So, I was talking about how it seems we have designed a world that does not give us the time required to be human beings.
Thought I’d elaborate on that for a minute…
…This will not be exhaustive.
The first thing you need to be aware of is the fact that I don’t think there is one, absolute anything. That is to say, all the talk you have ever heard about optimal states or perfection – all that jazz – yeah, I think it’s bullshit.
I do not believe in the commonly held concept of perfection. You dig?
There is no paragon example, of anything.
If I am correct in my thinking here, it follows that there can not be any one, definitive way of doing things. (As there is no one definitive type of existing, there can not be one, definitive manner in which to exist.)
And yet, we have fashioned a modern world that assumes – as a fundamental principle – that there is in fact one, definitive, dare I say, perfect way of doing things; of organizing our lives, of dealing with our emotions, of having relationships, and of living and growing as a human being.
(Now, I accept that all humans share some commonalities. It only seems reasonable since we all seem to have similar wiring. But there are noticeable differences in any two human beings, and that means that – inherently – there must be a significant range of variance in how to be a human being.)
So, now I want you to take a moment and think about the world in which you live.
It’s possible that you are one of the lucky individuals who has the freedom of time, due to the way you make your living, or your age, or your particular state of grace – I have no idea really. You might be one of those people. If you are, take a second to be grateful, and then realize that most if us are not fortunate enough to live in that manner.
There are some common time strictures that we all must endure in order to live with each other inside a society. Most of us recognize those parameters and are fine with them.
That’s not what I’m talking about.
What I’m talking about is the fact that the vast majority of us live to someone else’s schedule. It’s entirely possible that those people do the same higher up the chain, and so on – up to a point. We have classes to go to and clocks to punch. We have things we have to do and deadlines we have to meet.
This, in an of itself is not abhorrent to the human condition. But like anything, let it run off the goddamn end of the earth and it becomes a problem.
I don’t think I need to tell you, but I will, that in our culture, if a little’s good, a whole lot must be better, right?
As it turns out, not so much.
Let’s partake in another exercise, to illustrate the point:
take a moment to recall any time in the last, oh let’s be generous and say, six months where you have needed time. I don’t mean time to get the laundry done, or finish the dishes. I mean time you needed to be human; to rest, to grieve, to cuddle, to figure something out, or to just sit in the fucking sun and breathe an unhurried breath.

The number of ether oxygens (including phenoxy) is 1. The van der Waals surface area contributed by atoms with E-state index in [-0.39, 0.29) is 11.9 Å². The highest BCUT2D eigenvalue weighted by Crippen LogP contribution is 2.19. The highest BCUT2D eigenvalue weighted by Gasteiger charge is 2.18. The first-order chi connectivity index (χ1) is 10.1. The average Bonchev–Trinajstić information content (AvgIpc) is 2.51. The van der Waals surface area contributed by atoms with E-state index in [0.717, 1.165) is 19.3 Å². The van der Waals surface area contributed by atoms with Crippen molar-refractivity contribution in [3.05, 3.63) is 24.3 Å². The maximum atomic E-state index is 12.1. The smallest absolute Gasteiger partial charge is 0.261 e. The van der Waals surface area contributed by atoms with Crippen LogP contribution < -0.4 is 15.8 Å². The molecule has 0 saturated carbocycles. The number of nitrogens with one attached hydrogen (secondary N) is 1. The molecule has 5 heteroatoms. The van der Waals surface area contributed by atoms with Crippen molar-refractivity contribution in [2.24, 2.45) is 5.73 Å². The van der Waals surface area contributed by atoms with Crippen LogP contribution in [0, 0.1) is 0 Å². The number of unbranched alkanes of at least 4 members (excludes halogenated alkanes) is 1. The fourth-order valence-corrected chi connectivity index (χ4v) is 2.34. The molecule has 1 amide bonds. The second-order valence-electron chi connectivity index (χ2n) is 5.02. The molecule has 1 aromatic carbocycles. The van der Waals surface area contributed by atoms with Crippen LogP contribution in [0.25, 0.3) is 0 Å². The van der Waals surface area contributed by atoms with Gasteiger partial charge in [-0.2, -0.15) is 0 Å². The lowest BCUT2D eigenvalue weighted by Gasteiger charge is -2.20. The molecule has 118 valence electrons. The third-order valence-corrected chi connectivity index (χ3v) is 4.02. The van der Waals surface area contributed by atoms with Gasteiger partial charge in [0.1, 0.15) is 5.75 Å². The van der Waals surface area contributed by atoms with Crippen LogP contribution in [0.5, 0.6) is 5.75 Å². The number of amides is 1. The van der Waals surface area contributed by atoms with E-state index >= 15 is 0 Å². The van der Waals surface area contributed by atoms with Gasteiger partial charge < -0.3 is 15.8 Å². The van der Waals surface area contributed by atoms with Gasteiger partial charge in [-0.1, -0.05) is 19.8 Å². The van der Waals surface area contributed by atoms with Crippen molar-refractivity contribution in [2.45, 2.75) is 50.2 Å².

I’ll bet all the money in my pocket right now that you can remember at least one. Some of you – quite like me – will have more than one instance, and even now you’re trying to rate which was the most important and poignant.
Now, I know the human brain is wired in such a way as to be able to shove things into the background, to be dealt with later. But that comes from a place of having to be able to deal with immediate and unexpected survival situations.
Somehow I don’t think a work deadline, or class, or take-your-fucking-pick should count as an immediate and unexpected survival situation. Do you? When did some objectively trivial ephemera of our daily routines attain the same status as a mugging, or being chased across the Savannah by a fucking hungry leopard?
(File this under: Just because a thing is possible, doesn’t mean it should be the norm. I mean, we can go to the moon. You’ll notice we don’t make it a daily priority.)
So why is it we have created a culture that makes time for everything else – all these human made constructs – but doesn’t make the experience and process of being human a priority?
Is profit and regularity so important that we sacrifice our piece of mind, our well-being, our very humanity to them?
(I never thought so, but that also explains why I’m not presently rich. Although, I did manage to become dependable, and I have no goddamn idea how that happened.)
And I don’t think I’m imagining this particular state of affairs either. I think most of us working stiffs – and that would be the vast majority of us – are stuck in this culture of “everything else comes before being human”. “Get the job done.” “Get over it.” “The world doesn’t stop turning…” It’s like some kind of sick machismo con game that we all seem to have bought into. We used to say “manly”, but that’s sexist, now we just call it “being an adult”.
If that’s the case, I think we have been listening to the wrong people when it comes to deciding what it means to be an adult.
So, there are some thoughts on that subject.
I told you it wouldn’t be exhaustive…
…Or maybe I’m just exhausted.
Either way, there are plenty of other examples out there to be found.
As Bruce Lee said, “Research your own experience.”
So go ahead and look.
And tell me that I’m wrong.
I’d like to be…